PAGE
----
Natural England, the Environment Agency and the Forestry Commission mount joint investigation into damage reported on SSSI area of the River Lugg in Herefordshire. Legal notices were served and officers have attended the site to gather evidence.
Natural England, the Environment Agency and the Forestry Commission have joined forces to investigate a series of unconsented works on the river Lugg at Kingsland in Herefordshire. The area has SSSI status due to its environmental importance.
With the support of West Mercia police, officers from Natural England, the Environment Agency and the Forestry Commission came together on the scene last week with officers from Herefordshire Council, to investigate and seek formal evidence for the alleged offences.
A legal notice requiring the works to stop immediately was served on the landowner by Natural England last week, while the Forestry Commission issued a stop letter requiring an end to any further felling work. The Environment Agency also requested no further works to be carried out on the river last week.
Emma Johnson, Natural England area manager, said:
I’m shocked by the destruction I’ve seen to this very special river.
Sites of Special Scientific Interest represent our finest places for wildlife and geology and Natural England is responsible for ensuring their protection, working with landowners and managers to achieve this. We have regulatory powers to prevent damage taking place to SSSIs but when this does occur we can take appropriate enforcement action, including prosecuting offenders.
The river Lugg is a very special place due to the ecology of the river and surrounding area. Natural England and our partners are working together to take strong action to ensure a wide-ranging and thorough investigation is carried out.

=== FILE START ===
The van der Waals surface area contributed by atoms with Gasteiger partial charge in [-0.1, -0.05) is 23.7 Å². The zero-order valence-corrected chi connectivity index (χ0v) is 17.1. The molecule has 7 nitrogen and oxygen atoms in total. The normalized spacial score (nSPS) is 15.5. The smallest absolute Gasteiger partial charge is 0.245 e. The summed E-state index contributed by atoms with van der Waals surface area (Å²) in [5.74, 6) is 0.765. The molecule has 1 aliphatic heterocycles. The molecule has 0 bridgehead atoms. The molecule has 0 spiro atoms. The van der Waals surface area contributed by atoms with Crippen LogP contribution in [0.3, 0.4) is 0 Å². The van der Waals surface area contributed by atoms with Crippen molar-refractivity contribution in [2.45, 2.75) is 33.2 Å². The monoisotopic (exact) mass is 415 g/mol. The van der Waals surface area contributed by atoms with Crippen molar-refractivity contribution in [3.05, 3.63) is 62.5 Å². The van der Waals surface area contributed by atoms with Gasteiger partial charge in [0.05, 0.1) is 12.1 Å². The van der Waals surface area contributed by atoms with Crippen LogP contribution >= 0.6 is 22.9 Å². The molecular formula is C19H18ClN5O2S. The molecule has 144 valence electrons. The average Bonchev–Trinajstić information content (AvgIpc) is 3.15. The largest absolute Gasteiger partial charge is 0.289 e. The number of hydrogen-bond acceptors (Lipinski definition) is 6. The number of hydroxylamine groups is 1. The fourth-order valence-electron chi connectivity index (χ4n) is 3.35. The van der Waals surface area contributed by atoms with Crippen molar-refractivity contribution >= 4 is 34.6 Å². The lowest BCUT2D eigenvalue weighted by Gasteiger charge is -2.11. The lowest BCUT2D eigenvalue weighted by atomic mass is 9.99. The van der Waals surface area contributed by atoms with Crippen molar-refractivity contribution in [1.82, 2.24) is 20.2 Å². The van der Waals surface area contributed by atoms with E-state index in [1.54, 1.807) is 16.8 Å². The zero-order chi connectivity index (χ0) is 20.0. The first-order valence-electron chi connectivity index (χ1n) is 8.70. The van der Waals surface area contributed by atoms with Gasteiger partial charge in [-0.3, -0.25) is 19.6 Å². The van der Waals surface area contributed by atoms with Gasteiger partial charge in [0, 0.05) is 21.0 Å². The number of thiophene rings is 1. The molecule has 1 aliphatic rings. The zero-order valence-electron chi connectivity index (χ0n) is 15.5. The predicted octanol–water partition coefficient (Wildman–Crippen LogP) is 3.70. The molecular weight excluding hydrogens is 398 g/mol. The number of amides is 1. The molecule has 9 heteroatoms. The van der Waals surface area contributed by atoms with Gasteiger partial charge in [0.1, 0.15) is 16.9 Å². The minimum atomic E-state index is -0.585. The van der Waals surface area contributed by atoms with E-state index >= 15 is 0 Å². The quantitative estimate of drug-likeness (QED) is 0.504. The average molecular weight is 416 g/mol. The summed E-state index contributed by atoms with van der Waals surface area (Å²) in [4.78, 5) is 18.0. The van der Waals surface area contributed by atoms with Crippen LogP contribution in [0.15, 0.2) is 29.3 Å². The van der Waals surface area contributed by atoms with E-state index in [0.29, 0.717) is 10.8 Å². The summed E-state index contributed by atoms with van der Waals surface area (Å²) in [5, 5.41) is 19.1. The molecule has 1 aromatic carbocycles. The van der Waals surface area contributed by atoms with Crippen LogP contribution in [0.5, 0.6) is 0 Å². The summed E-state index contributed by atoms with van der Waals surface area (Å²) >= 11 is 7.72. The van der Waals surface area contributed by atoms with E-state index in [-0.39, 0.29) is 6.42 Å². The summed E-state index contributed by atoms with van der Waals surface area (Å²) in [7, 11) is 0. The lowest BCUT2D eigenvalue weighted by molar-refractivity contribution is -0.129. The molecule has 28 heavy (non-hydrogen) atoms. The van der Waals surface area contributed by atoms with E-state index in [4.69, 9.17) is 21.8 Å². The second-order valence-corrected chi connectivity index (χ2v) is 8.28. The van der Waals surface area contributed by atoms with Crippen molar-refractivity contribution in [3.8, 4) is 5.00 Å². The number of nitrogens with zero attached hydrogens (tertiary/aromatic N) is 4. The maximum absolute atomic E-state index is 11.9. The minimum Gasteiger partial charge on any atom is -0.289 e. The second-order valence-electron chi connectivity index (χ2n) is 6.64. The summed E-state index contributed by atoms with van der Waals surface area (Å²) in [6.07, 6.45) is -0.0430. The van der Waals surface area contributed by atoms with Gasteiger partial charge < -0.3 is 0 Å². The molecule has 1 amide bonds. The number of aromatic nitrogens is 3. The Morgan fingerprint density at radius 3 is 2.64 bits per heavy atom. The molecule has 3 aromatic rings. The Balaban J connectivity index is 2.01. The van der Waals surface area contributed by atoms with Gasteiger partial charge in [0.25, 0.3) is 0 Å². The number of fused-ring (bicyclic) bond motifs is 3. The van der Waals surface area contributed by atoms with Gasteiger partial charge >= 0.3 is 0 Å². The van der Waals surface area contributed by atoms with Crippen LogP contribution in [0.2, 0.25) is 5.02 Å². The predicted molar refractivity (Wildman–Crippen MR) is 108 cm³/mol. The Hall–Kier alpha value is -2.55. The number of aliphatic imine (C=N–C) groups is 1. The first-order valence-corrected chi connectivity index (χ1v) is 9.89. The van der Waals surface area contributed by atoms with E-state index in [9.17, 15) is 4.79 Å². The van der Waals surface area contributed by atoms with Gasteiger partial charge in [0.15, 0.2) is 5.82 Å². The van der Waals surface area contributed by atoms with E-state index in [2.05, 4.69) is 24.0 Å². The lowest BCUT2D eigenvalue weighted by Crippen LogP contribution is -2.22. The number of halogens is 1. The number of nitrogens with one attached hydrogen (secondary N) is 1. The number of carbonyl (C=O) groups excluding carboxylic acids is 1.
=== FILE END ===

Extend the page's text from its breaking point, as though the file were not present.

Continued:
The three agencies came together to jointly investigate last week following reports of activities including dredging, illegal felling of trees and profiling of the river banks. The works have the potential to cause significant, long term ecological harm to nearly 1.5km of the river.
Keith Jones, area director for the Forestry Commission said:
I’m appalled at what has happened. Trees are a precious natural resource, which is why anyone wishing to fell them must ensure they comply with the Forestry Commission’s felling licence requirements.
Dave Throup, area environment manager for the Environment Agency, added:
This is a beautiful part of the world. To see the changes from last week to this is terrible. We’re working closely with our partners to ensure this is thoroughly investigated.
- Natural England is responsible for ensuring the protection of SSSI areas, the Forestry Commission is responsible for issuing and regulating tree felling permits and the Environment Agency is responsible for flood risk management, fish and spawning and the way rivers function.
- Natural England has regulatory powers to prevent damage taking place to SSSIs and to take appropriate enforcement action, including prosecuting offenders where damage occurs.
- Felling trees without the authority of a felling licence issued by the Forestry Commission, where one is required, currently carries a penalty upon conviction in a magistrates’ court of £2,500 or twice the value of the timber felled.
- In certain circumstances, the Forestry Commission is empowered to serve a Restocking Notice upon anyone committing an illegal felling offence, either with or without having secured a conviction, which compels the individual served to restock the land with trees. Failure to comply with the notice may result in a separate offence being committed, which already carries a penalty of an unlimited fine.